- By Native News Online Staff
WINDOW ROCK, Ariz. – On Monday, the Navajo Department of Health, in coordination with the Navajo Epidemiology Center and the Navajo Area Indian Health Service, reported 12 new positive COVID-19 cases for the Navajo Nation and no recent deaths. The total number of deaths has reached 480 as of Monday. 6,978 individuals have recovered from COVID-19 and 89,003 COVID-19 tests have been administered. The total number of COVID-19 positive cases is 9,469 and negative tests total 74,699.
Navajo Nation COVID-19 positive cases by Service Unit:
- Chinle Service Unit: 2,284
- Crownpoint Service Unit: 794
- Ft. Defiance Service Unit: 738
- Gallup Service Unit: 1,520
- Kayenta Service Unit: 1,294
- Shiprock Service Unit: 1,478
- Tuba City Service Unit: 908
- Winslow Service Unit: 449
* 10 residences with COVID-19 positive cases are not specific enough to place them accurately in a Service Unit.
On Monday, the Office of the President and Vice President, Navajo Nation Division of Human Resources, and the Navajo Health Command Operations Center implemented Phase One of the "Navajo Nation Reopening Plan," which serves as a guide to safely and gradually reopen businesses on the Navajo Nation during the COVID-19 pandemic.
The plan includes safety-guidelines for Navajo Nation residents to follow through the duration of the COVID-19 pandemic, directs places of business to implement COVID-19 policies and procedures meeting specific standards, and provides a color-coded system for progressively reopening business on the Navajo Nation based on data-driven analysis and input from health experts.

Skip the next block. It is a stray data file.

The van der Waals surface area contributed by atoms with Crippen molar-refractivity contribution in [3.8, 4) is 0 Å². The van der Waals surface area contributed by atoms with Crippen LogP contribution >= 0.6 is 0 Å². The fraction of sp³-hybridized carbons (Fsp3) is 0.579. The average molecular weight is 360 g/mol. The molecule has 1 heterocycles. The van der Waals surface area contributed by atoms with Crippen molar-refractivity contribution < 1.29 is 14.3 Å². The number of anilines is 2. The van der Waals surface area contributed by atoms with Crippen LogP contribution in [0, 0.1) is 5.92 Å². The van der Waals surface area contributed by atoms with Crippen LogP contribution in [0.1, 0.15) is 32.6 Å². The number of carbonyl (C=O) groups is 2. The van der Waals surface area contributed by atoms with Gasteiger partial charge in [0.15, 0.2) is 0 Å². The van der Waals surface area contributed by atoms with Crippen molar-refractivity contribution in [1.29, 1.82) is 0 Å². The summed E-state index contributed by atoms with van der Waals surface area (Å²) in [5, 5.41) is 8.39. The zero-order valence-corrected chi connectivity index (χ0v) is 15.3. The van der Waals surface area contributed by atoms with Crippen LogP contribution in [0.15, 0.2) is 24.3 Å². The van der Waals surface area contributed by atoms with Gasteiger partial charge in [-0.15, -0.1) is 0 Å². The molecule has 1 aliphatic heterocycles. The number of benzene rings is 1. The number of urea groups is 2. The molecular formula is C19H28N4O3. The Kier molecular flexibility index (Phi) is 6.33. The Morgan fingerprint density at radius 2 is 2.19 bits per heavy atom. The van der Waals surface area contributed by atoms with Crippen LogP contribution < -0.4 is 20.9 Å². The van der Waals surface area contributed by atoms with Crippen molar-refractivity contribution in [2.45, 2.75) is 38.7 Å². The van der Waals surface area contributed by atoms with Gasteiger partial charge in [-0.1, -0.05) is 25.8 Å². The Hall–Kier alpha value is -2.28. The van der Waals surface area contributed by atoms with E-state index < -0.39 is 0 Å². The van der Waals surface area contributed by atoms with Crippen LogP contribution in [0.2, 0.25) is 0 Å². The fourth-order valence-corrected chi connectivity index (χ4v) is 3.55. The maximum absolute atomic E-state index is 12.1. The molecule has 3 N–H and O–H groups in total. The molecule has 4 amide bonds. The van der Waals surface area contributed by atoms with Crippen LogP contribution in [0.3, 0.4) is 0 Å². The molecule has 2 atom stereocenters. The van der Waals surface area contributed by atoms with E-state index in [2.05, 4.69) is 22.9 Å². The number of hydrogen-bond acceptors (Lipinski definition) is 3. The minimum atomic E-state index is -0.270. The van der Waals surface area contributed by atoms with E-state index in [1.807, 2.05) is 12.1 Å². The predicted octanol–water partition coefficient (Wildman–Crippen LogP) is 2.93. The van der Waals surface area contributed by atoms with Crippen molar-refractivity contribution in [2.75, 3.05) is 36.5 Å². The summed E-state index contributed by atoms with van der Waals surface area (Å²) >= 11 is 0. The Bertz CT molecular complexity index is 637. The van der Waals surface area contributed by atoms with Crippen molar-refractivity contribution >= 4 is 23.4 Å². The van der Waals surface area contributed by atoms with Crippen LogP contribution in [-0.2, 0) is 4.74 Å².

"The reopening plan will not be rushed. The administration spent many weeks working together with health care experts to develop the phased-in reopening plan. The plan prioritizes elders and individuals that are at higher risk for severe illness. It ensures the Nation's healthcare system is responsive to increases in admissions and responds to future crises and any resurgences while allowing a phased path to recovery. Businesses on the Nation will reopen progressively, in conjunction with a color-coded status schedule, which identifies different reopening activity levels. As we slowly reopen, we urge Navajo residents to continue practicing preventative measures to avoid exposure. We still need to be alert and prepared," Navajo Nation President Jonathan Nez said.
The Navajo Nation Executive Branch has also created the "Navajo Nation COVID-19 Worksite Safety Guidelines," specifically for its Divisions and Departments to follow as administrative leave of non-essential Executive Branch employees came to an end on Aug. 16. Divisions and Departments have been directed to utilize the Executive Branch Guidelines' recommendations—e.g., provide personnel with sufficient and appropriate PPE and disinfectant products, create alternative work schedules, etc.—in crafting their plans to resume and revitalize services.
Celebrating 10 years of Native News...
We launched Native News Online back in February 2011 with the belief that everyone in Indian Country deserves equal access to news and commentary pertaining to them, their relatives and their communities. That's why the story you’ve just finished was free — and we want to keep it that way, for all readers. We hope it inspires you to celebrate our first decade with a gift of $10 or more to Native News Online so that we can continue publishing more stories that make a difference to Native people, whether they live on or off the reservation. Your donation will help us keep producing quality journalism and elevating Indigenous voices. Any contribution of any amount — big or small — gives us a better, stronger future and allows us to remain a force for change. Donate to Native News Online today and support independent Indigenous journalism. Thank you.